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Lucid texts explore the problem of vanishing wildlife in a series of two-page sections, focusing on small, but key, members of the food chain. In large, easy-to-read print, each title presents basic facts about the animals (e.g., their outstanding physical and behavioral characteristics, natural habitats, diets, etc.) and then outlines the factors involved in their decline. Closing sections briefly describe conservation efforts worldwide and suggest practical ways readers can help. Illustrations of these endangered species-a mix of clear color photographs and drawings-appear on almost every page; most are identified by common names in captions. The first two titles also include diagrams of the animals' life cycle; Insects includes shots of a variety of wildlife habitats. While general introductions to these animals often have short sections on endangered species, such as Martin Schwabacher's Butterflies and Frogs (both Benchmark, 2004), the information is, of necessity, limited. Jen Green's Endangered Butterflies (Benchmark, 1999) covers similar material and provides more detail on physical characteristics; however, the Crabtree book has a greater emphasis on the environmental factors threatening the insects and is more succinctly written. Useful additions to natural-history collections.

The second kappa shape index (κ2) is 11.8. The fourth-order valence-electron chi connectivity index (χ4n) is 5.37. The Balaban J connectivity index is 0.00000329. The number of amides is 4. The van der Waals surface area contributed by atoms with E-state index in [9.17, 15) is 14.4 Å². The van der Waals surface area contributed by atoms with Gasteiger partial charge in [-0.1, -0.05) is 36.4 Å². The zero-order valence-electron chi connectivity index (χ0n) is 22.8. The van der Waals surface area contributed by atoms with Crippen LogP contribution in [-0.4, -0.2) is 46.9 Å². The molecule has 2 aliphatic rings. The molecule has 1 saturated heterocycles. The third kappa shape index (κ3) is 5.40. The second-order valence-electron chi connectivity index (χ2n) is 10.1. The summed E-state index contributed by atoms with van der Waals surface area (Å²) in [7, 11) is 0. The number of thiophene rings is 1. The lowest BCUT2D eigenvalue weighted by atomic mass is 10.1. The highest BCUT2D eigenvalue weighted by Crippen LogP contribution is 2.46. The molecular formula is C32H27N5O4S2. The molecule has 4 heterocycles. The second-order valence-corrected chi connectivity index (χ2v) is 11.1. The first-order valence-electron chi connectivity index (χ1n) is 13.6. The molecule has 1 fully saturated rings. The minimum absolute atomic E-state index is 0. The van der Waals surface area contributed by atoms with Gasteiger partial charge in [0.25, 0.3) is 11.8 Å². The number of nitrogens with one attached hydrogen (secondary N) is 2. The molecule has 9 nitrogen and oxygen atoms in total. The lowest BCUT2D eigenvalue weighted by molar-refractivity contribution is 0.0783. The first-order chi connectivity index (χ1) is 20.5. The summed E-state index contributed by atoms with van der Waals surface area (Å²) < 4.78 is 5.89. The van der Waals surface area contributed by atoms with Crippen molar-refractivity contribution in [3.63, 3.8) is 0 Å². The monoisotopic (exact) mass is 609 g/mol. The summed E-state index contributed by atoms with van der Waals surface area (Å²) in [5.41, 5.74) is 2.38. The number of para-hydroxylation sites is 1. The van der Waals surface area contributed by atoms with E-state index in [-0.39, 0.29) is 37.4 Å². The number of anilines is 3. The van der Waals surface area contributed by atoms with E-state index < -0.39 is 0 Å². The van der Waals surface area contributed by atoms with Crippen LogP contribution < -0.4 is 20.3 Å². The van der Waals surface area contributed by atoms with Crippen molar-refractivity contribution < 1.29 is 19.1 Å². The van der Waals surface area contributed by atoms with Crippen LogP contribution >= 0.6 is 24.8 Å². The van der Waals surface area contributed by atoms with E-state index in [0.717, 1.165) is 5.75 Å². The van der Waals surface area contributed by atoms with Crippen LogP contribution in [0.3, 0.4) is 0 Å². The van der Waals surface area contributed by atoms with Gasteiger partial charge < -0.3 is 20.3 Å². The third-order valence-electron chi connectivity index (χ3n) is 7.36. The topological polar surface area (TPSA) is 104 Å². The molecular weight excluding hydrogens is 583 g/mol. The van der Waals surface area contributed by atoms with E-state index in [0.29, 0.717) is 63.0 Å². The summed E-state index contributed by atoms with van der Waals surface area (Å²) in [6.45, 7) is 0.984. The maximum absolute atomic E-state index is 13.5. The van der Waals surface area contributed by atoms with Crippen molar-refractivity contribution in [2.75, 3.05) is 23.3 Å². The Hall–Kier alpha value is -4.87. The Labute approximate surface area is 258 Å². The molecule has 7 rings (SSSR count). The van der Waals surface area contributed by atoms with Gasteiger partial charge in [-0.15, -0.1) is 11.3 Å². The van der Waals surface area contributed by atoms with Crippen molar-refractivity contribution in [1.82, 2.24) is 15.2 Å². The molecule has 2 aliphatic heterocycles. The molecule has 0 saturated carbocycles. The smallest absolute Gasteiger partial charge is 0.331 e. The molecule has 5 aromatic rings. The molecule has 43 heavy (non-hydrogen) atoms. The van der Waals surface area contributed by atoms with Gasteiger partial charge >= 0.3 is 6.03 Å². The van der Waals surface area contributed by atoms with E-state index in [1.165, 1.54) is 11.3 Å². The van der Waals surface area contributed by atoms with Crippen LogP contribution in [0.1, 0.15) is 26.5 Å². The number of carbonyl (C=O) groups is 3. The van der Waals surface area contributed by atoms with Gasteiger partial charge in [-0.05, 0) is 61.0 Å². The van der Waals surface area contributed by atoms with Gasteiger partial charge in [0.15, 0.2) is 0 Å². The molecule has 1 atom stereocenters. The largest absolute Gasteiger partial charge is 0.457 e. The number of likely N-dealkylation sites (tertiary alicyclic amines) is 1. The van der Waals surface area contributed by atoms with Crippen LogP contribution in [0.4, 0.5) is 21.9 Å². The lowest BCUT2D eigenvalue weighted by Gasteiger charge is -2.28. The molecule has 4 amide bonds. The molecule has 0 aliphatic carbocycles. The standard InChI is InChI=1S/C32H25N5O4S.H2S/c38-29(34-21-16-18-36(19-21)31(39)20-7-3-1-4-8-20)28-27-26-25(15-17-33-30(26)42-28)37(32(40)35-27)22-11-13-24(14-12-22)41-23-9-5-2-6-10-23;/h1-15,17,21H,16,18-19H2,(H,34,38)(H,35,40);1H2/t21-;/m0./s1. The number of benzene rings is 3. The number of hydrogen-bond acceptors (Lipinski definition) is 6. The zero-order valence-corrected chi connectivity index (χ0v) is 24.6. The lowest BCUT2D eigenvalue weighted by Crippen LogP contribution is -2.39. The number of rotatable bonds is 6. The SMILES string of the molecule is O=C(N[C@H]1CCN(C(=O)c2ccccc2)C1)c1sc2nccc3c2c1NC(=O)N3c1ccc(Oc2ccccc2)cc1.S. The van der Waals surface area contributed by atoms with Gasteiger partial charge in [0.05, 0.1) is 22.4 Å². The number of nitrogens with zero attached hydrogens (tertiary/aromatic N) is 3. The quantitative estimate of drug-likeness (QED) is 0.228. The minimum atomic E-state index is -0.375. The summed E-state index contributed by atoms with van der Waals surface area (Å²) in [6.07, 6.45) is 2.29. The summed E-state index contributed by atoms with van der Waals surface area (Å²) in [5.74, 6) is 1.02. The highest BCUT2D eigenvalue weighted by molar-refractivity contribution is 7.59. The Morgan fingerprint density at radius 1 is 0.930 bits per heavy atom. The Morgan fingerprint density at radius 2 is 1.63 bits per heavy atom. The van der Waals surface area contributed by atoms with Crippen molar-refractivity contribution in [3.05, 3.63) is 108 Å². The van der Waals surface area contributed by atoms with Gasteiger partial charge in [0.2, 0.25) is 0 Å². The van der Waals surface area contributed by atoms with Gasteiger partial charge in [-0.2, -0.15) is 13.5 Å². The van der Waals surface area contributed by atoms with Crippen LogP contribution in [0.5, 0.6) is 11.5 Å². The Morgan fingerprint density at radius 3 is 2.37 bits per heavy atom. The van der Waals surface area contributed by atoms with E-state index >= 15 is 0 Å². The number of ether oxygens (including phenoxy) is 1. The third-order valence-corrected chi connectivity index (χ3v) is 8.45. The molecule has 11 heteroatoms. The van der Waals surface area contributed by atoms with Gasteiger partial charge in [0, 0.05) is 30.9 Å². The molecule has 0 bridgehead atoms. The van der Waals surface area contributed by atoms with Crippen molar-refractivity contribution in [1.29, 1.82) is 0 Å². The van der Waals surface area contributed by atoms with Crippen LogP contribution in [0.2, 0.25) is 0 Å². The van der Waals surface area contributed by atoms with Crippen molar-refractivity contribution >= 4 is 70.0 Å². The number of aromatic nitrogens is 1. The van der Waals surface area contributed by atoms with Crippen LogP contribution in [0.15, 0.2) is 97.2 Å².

—Karey WehnerCopyright 2006 Reed Business Information.